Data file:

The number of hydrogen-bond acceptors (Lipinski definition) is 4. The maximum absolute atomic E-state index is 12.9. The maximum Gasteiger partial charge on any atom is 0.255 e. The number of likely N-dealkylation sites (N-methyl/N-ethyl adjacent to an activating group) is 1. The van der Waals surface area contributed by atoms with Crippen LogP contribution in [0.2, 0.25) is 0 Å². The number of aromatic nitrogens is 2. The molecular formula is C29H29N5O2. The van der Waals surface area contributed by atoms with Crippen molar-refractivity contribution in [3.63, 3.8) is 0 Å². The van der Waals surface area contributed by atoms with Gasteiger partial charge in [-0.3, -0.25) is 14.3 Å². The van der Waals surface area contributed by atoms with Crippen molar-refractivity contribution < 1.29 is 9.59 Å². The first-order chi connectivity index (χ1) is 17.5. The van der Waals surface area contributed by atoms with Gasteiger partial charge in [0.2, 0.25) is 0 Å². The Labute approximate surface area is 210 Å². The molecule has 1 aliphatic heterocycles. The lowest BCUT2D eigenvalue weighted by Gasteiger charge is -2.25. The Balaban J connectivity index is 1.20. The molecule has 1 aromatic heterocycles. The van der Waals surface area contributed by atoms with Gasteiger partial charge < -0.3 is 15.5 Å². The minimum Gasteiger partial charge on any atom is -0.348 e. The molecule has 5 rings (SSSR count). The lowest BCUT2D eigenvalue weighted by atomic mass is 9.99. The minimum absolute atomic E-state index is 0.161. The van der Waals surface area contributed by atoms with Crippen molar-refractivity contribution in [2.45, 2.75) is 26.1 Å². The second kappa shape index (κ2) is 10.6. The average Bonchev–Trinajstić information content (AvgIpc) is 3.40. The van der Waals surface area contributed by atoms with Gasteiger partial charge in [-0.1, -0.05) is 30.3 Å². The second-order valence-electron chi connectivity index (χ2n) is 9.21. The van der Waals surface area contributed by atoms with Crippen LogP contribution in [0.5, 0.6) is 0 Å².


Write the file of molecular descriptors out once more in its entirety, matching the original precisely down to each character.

The number of hydrogen-bond acceptors (Lipinski definition) is 4. The maximum absolute atomic E-state index is 12.9. The maximum Gasteiger partial charge on any atom is 0.255 e. The number of likely N-dealkylation sites (N-methyl/N-ethyl adjacent to an activating group) is 1. The van der Waals surface area contributed by atoms with Crippen LogP contribution in [0.2, 0.25) is 0 Å². The number of aromatic nitrogens is 2. The molecular formula is C29H29N5O2. The van der Waals surface area contributed by atoms with Crippen molar-refractivity contribution in [3.63, 3.8) is 0 Å². The van der Waals surface area contributed by atoms with Gasteiger partial charge in [-0.3, -0.25) is 14.3 Å². The van der Waals surface area contributed by atoms with Crippen molar-refractivity contribution < 1.29 is 9.59 Å². The first-order chi connectivity index (χ1) is 17.5. The van der Waals surface area contributed by atoms with Gasteiger partial charge in [0.2, 0.25) is 0 Å². The Labute approximate surface area is 210 Å². The molecule has 1 aliphatic heterocycles. The lowest BCUT2D eigenvalue weighted by Gasteiger charge is -2.25. The Balaban J connectivity index is 1.20. The molecule has 1 aromatic heterocycles. The van der Waals surface area contributed by atoms with Gasteiger partial charge < -0.3 is 15.5 Å². The minimum Gasteiger partial charge on any atom is -0.348 e. The molecule has 5 rings (SSSR count). The lowest BCUT2D eigenvalue weighted by atomic mass is 9.99. The minimum absolute atomic E-state index is 0.161. The van der Waals surface area contributed by atoms with Crippen molar-refractivity contribution in [2.45, 2.75) is 26.1 Å². The second kappa shape index (κ2) is 10.6. The average Bonchev–Trinajstić information content (AvgIpc) is 3.40. The van der Waals surface area contributed by atoms with Gasteiger partial charge in [-0.1, -0.05) is 30.3 Å². The second-order valence-electron chi connectivity index (χ2n) is 9.21. The van der Waals surface area contributed by atoms with Crippen LogP contribution in [0.5, 0.6) is 0 Å².